Under the Influence

November, 2, 2020

Under the Influence

Micro or Macro Influencers – Understanding the Difference

I’m sure we have all come across seeing a famous influencer or celebrity endorsing for a brand to promote a product or service on social media. But, my question to you is, from a scale of 1 to 10, how convinced are you that the product/service really works and creates customer value for you?

Allow me to share my summarized opinion between these two options.

Who are they?

Everyday people or micro-influencers are normal people who use social media to express their real thoughts and feelings freely without restricting the way content is portrayed. Micro-influencers have significantly smaller but more engaging following than macro-influencers. I call them ‘devotees’ based on their pattern of high levels of creation and high consumption of content.

On the other hand, for an influencer (macro influencer), they have generally large amount of followers and are known to be market mavens because of their interest and knowledge about a particular brands’ product or services. Brands would generally engage them to feature the brand on their social media platforms for a fee. Now unlike the devotees, macro-influencers generally have high levels of creation but low consumption of content – I call them the ‘attention seekers’.

So let’s analyze which one you should use for your social media marketing.

In my opinion, brands should have a strategy and plan when they engage an influencer to feature their products and services. This means identifying the right audience you want to deliver the message based on influencer’s following. It also includes understanding what they can do for you – whether it’s doing a blog post, video, Instagram story etc.

What’s my take on Macro-Influencers?

Engaging macro-influencers works effectively when they act as “celebrity endorsers” to gain brand awareness so that many people will know about your brand. However, they might not necessarily bring in the highest ROI for your social media campaigns.

I would recommend the brand to tap on the business model on the web – Affiliate model. Engage these influencers and using revenue sharing encourages the influencer to promote and talk about the brand by creating unique content to trigger relational and emotional value. It could be based on a video tutorial of how the product or services has impacted by featuring unique selling points.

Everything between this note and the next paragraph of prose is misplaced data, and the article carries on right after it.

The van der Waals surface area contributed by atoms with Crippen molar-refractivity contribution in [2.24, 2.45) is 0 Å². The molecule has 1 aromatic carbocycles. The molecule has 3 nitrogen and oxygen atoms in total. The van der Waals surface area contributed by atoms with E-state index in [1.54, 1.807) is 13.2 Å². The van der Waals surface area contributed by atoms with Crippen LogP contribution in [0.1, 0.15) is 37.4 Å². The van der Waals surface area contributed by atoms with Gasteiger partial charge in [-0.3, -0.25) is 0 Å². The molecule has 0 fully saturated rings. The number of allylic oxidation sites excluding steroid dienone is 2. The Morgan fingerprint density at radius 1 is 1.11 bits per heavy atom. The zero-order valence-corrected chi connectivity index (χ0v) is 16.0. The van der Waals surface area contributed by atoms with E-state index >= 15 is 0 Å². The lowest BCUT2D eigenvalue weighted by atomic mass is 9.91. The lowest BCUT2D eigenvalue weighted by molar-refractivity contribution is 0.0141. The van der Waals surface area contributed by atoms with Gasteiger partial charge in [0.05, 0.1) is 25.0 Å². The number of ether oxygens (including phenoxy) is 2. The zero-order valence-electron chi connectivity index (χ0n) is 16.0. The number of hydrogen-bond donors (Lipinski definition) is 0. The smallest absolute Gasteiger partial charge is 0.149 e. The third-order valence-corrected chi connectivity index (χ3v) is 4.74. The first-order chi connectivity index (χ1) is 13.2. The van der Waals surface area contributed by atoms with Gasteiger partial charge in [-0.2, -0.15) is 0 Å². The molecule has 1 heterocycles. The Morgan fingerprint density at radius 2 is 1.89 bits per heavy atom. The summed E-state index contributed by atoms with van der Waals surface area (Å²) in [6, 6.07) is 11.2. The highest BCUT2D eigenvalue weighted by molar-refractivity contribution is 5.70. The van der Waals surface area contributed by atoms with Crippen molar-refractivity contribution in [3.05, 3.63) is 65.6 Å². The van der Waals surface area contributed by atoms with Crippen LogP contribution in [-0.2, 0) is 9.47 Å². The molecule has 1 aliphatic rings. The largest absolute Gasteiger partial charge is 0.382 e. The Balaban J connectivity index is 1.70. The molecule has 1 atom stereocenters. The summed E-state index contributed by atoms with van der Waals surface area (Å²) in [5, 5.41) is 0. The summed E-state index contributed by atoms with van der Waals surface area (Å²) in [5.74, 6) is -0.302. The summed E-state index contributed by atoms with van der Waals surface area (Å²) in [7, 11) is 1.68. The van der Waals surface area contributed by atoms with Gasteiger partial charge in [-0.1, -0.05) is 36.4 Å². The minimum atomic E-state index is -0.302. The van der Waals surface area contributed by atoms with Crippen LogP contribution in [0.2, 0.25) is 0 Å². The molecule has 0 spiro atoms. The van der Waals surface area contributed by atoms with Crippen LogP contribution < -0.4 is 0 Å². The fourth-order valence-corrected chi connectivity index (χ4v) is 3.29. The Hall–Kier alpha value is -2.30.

The demand for Authentic Consumer Reviews

Consumers are increasingly relying on social media as their go-to platform to learn and search for product information, and authenticity matters more than anything.  This is where a real, authentic endorsement or recommendation from a friend or family member is trusted and believed, and the others are significantly discounted. This translates into a high influence on consumer purchasing decisions.

What’s my take on everyday people – Micro-influencers?

Inviting every day people generally portray a more authentic image concerning reviewing products. However, the quality of their engagement impact must be taken into consideration.

I would recommend the brand to tap on the business model on the web – Community model. Engage these everyday people using a community model such as social networking sites on Facebook, it allows them to build brand loyalty because it’s a platform where they can express the interest and how they feel about the brand.

Using community model enables the consumers to identify the experiential value it gets out of it to convince them that the product or services work.

A summary of my thoughts, both everyday people and influencers play a part for social media marketing as they are valuable to generate content which will attract entertainment chasers and connection seekers. Both play a role in contributing to a holistic customer value experience which will help the brand or business to grow.

Do you agree that both are equally important? Or do you have a stronger opinion for one over another?

Eli Daniel-Wilson
Head, Digital Media & Innovations
Global Media Alliance
LinkedIn: Eli Daniel-Wilson

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